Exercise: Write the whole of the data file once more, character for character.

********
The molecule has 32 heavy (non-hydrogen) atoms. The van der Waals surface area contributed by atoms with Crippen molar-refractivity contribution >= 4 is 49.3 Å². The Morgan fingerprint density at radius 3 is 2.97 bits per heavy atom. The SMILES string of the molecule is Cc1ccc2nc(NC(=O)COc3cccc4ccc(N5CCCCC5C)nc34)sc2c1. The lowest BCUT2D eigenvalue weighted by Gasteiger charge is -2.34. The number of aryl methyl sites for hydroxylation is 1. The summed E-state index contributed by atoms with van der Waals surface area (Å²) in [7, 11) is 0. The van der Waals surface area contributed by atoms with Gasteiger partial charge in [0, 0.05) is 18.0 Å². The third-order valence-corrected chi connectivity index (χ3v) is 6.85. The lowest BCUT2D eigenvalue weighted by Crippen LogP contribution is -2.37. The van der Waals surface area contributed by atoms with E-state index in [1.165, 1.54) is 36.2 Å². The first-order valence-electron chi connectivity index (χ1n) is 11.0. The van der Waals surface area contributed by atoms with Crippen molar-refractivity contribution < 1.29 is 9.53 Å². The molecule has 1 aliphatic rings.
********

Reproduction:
The molecule has 32 heavy (non-hydrogen) atoms. The van der Waals surface area contributed by atoms with Crippen molar-refractivity contribution >= 4 is 49.3 Å². The Morgan fingerprint density at radius 3 is 2.97 bits per heavy atom. The SMILES string of the molecule is Cc1ccc2nc(NC(=O)COc3cccc4ccc(N5CCCCC5C)nc34)sc2c1. The lowest BCUT2D eigenvalue weighted by Gasteiger charge is -2.34. The number of aryl methyl sites for hydroxylation is 1. The summed E-state index contributed by atoms with van der Waals surface area (Å²) in [7, 11) is 0. The van der Waals surface area contributed by atoms with Gasteiger partial charge in [0, 0.05) is 18.0 Å². The third-order valence-corrected chi connectivity index (χ3v) is 6.85. The lowest BCUT2D eigenvalue weighted by Crippen LogP contribution is -2.37. The van der Waals surface area contributed by atoms with E-state index in [1.165, 1.54) is 36.2 Å². The first-order valence-electron chi connectivity index (χ1n) is 11.0. The van der Waals surface area contributed by atoms with Crippen molar-refractivity contribution < 1.29 is 9.53 Å². The molecule has 1 aliphatic rings.